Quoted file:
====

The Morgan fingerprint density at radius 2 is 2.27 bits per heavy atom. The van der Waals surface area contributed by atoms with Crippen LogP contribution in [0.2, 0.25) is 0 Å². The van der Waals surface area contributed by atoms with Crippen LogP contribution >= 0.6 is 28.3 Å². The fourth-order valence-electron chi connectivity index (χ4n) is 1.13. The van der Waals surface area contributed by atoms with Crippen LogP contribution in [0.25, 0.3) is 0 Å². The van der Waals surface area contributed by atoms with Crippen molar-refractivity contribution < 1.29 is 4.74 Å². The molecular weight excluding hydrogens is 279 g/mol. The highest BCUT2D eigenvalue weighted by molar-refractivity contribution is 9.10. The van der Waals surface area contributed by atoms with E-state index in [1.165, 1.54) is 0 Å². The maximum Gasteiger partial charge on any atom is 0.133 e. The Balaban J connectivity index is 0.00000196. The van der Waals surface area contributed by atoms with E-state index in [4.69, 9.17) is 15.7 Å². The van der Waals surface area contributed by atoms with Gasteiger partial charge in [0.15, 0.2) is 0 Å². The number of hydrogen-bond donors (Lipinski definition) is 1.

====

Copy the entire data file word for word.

The Morgan fingerprint density at radius 2 is 2.27 bits per heavy atom. The van der Waals surface area contributed by atoms with Crippen LogP contribution in [0.2, 0.25) is 0 Å². The van der Waals surface area contributed by atoms with Crippen LogP contribution >= 0.6 is 28.3 Å². The fourth-order valence-electron chi connectivity index (χ4n) is 1.13. The van der Waals surface area contributed by atoms with Crippen LogP contribution in [0.25, 0.3) is 0 Å². The van der Waals surface area contributed by atoms with Crippen molar-refractivity contribution < 1.29 is 4.74 Å². The molecular weight excluding hydrogens is 279 g/mol. The highest BCUT2D eigenvalue weighted by molar-refractivity contribution is 9.10. The van der Waals surface area contributed by atoms with E-state index in [1.165, 1.54) is 0 Å². The maximum Gasteiger partial charge on any atom is 0.133 e. The Balaban J connectivity index is 0.00000196. The van der Waals surface area contributed by atoms with E-state index in [4.69, 9.17) is 15.7 Å². The van der Waals surface area contributed by atoms with Gasteiger partial charge in [0.15, 0.2) is 0 Å². The number of hydrogen-bond donors (Lipinski definition) is 1.